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Russia has no trust in UK account of Salisbury events — foreign intelligence chief

"When they say it is ‘highly likely’ that Russia is to blame we are not convinced by that," Naryshkin said.

LONDON, June 20. /TASS/. Russia does not trust UK authorities’ statements about the events in Salisbury, Director of Russia’s Foreign Intelligence Service (SVR) and Chairman of the Russian Historical Society Sergei Naryshkin said in an interview with BBC on Friday.

"We don't trust what the British government has been saying about Salisbury. When they say it is ‘highly likely’ that Russia is to blame we are not convinced by that," Naryshkin said.

Naryshkin met with a BBC reporter in the SVR headquarters in Moscow. According to BBC, it was the first time a foreign correspondent was allowed to enter the premises of the Foreign Intelligence Service’s main office.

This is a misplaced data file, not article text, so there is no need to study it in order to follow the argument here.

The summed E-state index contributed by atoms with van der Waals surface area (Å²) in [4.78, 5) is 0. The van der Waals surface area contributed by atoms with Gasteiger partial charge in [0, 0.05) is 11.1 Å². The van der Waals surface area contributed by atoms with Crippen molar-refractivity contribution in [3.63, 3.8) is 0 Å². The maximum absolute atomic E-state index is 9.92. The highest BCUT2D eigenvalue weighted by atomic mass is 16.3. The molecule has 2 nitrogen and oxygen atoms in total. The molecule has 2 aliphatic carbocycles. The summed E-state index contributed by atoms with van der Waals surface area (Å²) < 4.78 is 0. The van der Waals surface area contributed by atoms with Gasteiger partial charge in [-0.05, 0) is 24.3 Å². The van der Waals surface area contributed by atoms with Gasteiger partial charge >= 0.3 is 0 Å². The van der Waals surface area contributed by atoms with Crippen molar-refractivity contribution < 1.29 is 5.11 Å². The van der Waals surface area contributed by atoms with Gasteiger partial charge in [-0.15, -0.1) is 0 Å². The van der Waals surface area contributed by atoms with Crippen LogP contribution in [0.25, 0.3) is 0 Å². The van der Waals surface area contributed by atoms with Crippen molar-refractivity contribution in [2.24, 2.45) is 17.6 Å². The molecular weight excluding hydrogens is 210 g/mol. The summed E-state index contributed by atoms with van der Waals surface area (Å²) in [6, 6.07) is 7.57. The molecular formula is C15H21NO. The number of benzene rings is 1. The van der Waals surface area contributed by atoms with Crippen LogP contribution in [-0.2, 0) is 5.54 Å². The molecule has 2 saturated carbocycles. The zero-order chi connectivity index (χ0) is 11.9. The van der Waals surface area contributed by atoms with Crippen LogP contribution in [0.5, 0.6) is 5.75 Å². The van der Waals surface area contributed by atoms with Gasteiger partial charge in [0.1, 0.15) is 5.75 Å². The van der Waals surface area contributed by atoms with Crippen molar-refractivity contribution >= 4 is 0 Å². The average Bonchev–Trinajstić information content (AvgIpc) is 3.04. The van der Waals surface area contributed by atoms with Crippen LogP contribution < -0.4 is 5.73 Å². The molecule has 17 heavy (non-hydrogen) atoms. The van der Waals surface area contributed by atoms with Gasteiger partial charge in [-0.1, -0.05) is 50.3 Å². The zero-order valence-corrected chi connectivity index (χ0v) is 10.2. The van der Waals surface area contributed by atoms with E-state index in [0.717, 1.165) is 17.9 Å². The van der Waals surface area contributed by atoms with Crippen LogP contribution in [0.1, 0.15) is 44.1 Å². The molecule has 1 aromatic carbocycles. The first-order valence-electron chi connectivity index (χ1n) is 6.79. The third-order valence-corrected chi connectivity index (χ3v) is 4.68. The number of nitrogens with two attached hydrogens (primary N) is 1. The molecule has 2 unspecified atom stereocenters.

On March 4, 2018, former GRU (Russia’s Main Intelligence Directorate) officer Sergei Skripal, who had been convicted in Russia of spying for Great Britain and later swapped for Russian intelligence officers, and his daughter Yulia suffered the effects of the so-called Novichok nerve agent in the British city of Salisbury. Claiming that the substance used in the attack had been a nerve agent allegedly developed in Russia, London rushed to accuse Moscow of being involved in the incident. The Russian side dismissed all of the United Kingdom’s accusations, saying that a program aimed at developing such a substance had existed neither in the Soviet Union nor in Russia. Britain’s military chemical laboratory at Porton Down failed to pinpoint the origin of the substance that allegedly poisoned the Skripals.

On June 7, The Sunday Times newspaper reported citing a high-ranking source in the UK government that Sergei and Yulia Skripal moved to New Zealand, where they live under new names and with new documents.